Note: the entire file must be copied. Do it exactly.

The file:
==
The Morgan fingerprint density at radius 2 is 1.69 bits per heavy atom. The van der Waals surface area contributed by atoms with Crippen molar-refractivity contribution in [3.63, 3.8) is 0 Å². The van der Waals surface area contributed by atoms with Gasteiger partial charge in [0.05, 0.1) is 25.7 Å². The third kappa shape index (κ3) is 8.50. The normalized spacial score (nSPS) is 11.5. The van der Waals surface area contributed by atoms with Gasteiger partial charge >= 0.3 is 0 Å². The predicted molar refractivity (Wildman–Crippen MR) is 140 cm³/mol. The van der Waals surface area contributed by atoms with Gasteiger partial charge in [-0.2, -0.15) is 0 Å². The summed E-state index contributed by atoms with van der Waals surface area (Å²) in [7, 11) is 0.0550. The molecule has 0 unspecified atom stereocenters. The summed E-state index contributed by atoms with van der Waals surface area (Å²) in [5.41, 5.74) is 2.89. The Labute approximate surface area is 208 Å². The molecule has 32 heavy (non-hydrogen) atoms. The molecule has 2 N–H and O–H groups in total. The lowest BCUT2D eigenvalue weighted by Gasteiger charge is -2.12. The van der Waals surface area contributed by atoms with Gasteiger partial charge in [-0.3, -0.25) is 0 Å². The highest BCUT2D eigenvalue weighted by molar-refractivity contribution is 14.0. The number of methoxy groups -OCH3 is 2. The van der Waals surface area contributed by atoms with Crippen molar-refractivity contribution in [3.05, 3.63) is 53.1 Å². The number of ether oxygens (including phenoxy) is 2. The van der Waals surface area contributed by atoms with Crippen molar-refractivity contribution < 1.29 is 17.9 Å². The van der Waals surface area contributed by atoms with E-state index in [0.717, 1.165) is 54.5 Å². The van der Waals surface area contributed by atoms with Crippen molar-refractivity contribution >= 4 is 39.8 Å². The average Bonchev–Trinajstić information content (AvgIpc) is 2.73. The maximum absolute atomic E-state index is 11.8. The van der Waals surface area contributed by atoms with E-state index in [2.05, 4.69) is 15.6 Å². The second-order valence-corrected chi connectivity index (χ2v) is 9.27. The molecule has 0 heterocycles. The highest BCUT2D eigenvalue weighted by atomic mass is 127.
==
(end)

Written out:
The Morgan fingerprint density at radius 2 is 1.69 bits per heavy atom. The van der Waals surface area contributed by atoms with Crippen molar-refractivity contribution in [3.63, 3.8) is 0 Å². The van der Waals surface area contributed by atoms with Gasteiger partial charge in [0.05, 0.1) is 25.7 Å². The third kappa shape index (κ3) is 8.50. The normalized spacial score (nSPS) is 11.5. The van der Waals surface area contributed by atoms with Gasteiger partial charge >= 0.3 is 0 Å². The predicted molar refractivity (Wildman–Crippen MR) is 140 cm³/mol. The van der Waals surface area contributed by atoms with Gasteiger partial charge in [-0.2, -0.15) is 0 Å². The summed E-state index contributed by atoms with van der Waals surface area (Å²) in [7, 11) is 0.0550. The molecule has 0 unspecified atom stereocenters. The summed E-state index contributed by atoms with van der Waals surface area (Å²) in [5.41, 5.74) is 2.89. The Labute approximate surface area is 208 Å². The molecule has 32 heavy (non-hydrogen) atoms. The molecule has 2 N–H and O–H groups in total. The lowest BCUT2D eigenvalue weighted by Gasteiger charge is -2.12. The van der Waals surface area contributed by atoms with Gasteiger partial charge in [-0.3, -0.25) is 0 Å². The highest BCUT2D eigenvalue weighted by molar-refractivity contribution is 14.0. The number of methoxy groups -OCH3 is 2. The van der Waals surface area contributed by atoms with Crippen molar-refractivity contribution in [3.05, 3.63) is 53.1 Å². The number of ether oxygens (including phenoxy) is 2. The van der Waals surface area contributed by atoms with Crippen molar-refractivity contribution < 1.29 is 17.9 Å². The van der Waals surface area contributed by atoms with E-state index in [0.717, 1.165) is 54.5 Å². The van der Waals surface area contributed by atoms with Crippen molar-refractivity contribution >= 4 is 39.8 Å². The average Bonchev–Trinajstić information content (AvgIpc) is 2.73. The maximum absolute atomic E-state index is 11.8. The van der Waals surface area contributed by atoms with E-state index in [2.05, 4.69) is 15.6 Å². The second-order valence-corrected chi connectivity index (χ2v) is 9.27. The molecule has 0 heterocycles. The highest BCUT2D eigenvalue weighted by atomic mass is 127.